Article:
Dealing With Credit Card Debt From a Spouse | CreditShout

Dealing With Credit Card Debt From a Spouse

By Kevin / August 18, 2011
Dealing With Credit Card Debt From a Spouse

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You’ve done a great job staying out of debt. You’ve resisted the urge to buy that flat-screen TV on credit. Instead, you saved your pennies until you could afford it. You did the same when you wanted that new laptop computer and that set of bedroom furniture.

But what about your new spouse? Does the person you married boast the same financial restraint?

Probably not.

Most studies put the average credit card debt of cardholders at anywhere from $5,100 to more than $8,000. That’s a lot of debt, especially when you consider that consumer credit cards often come with interest rates of 16 percent or higher.

So even if you have been extremely careful about not running up your credit card debt, there’s no guarantee that your spouse has been as frugal.

And, once you’re married, it’s no longer good enough for you to have an empty credit card balance. You want your spouse to have one, too. Remember, when you’re a married couple, it’s your debt, too.

Unfortunately, many married couples are hesitant to talk about their finances.

This is understandable.

It’s never easy to talk about debt, especially when one person has racked up a lot of it and the other has not. The person who did build all that debt probably feels ashamed.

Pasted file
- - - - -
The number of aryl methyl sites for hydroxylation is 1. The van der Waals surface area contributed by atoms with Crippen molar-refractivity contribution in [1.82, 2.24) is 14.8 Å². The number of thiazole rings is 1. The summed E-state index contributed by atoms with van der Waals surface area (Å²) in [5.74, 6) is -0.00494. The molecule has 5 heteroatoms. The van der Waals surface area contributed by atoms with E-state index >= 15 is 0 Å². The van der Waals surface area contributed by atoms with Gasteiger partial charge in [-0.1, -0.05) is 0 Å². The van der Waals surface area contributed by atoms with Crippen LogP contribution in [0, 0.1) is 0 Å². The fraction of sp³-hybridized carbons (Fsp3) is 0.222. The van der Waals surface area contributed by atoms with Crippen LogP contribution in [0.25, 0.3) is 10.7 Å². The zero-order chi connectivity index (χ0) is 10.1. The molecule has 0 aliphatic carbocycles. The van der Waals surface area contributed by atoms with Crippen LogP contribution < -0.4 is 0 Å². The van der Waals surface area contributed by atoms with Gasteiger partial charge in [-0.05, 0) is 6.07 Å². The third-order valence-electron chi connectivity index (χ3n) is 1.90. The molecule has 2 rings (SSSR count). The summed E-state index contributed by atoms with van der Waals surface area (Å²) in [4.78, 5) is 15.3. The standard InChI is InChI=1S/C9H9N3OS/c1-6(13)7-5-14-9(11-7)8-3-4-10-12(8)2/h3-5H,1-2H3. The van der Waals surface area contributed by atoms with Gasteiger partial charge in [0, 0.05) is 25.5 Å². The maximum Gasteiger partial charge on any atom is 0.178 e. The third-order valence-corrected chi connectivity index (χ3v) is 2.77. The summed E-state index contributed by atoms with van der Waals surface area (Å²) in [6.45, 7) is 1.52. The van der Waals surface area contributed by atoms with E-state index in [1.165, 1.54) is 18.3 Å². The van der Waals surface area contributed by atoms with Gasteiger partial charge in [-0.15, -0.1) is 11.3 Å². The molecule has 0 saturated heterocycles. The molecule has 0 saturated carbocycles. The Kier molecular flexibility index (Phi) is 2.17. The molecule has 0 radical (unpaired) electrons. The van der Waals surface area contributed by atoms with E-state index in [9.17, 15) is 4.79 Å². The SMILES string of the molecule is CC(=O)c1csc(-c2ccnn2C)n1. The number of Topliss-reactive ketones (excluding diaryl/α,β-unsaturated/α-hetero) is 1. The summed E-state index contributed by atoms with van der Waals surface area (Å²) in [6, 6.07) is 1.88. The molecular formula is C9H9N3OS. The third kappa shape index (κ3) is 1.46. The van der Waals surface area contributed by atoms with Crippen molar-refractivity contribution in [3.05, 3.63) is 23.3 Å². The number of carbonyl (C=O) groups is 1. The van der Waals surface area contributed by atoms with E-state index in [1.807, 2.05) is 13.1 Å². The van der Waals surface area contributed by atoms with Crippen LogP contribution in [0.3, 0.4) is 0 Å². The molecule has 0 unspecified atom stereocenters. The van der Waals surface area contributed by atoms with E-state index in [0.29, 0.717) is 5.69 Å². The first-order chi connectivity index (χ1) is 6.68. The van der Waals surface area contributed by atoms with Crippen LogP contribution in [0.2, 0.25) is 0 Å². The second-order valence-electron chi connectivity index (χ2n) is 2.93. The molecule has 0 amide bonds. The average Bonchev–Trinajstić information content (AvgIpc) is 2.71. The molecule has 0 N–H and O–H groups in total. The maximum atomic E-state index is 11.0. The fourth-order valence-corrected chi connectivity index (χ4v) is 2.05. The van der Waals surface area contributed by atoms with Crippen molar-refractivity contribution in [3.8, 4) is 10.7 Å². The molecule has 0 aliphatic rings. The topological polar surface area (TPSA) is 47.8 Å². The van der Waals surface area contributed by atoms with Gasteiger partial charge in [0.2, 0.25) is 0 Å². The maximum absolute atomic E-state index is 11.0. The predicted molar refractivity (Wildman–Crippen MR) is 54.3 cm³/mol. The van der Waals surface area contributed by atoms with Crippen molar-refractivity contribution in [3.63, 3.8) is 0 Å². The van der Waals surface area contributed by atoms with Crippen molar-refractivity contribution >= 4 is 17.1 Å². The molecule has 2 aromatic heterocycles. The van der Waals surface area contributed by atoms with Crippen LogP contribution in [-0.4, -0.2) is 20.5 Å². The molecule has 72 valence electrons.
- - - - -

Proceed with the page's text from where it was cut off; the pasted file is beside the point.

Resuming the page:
But it’s extremely important for married couples to tackle debt problems together, even if only member of the couple ran up most of the debt.

Here’s how married couples can handle credit card debt, no matter who brought the debt into the relationship:

Be honest:

It doesn’t help for spouses to hide their debt from one another. Set up a regular financial meeting. At this time, both spouses should bring their credit card bills. It’s important for both you and your spouse to understand the scope of the debt problem that you both face.

No accusations:

If you weren’t the spouse who ran up the debt, resist the urge to point fingers. Blaming your partner for your debt problems will do nothing to make this debt disappear. But it can cause serious harm to your marriage.

Set up a new budget:

Once you and your spouse identify the amount of credit card debt you owe, it’s time to set up a budget that will help you pay it off. Depending on how much debt you have, you might not be able to pay it off immediately. But you should be able to reserve at least some money to whack away at your credit card debt.

Set up a meeting schedule:

To keep your family finances on track, set up a regular money meeting with your spouse. You can meet once a week or once a month; the key is to stick to the schedule.

Accept that mistakes will happen:

Don’t turn these regular meetings into blame games. Realize that both you and your spouse will occasionally overspend, even as you try to pay down your debt. Accept that mistakes are human. Then move on, trying, once again, to stick to your budget.

Dealing with debt isn’t much fun. It’s much easier for married couples to avoid the subject. But if you fall into this trap, you’ll only place additional stress on both your finances and your relationship.

And that’s no recipe for a happy marriage.

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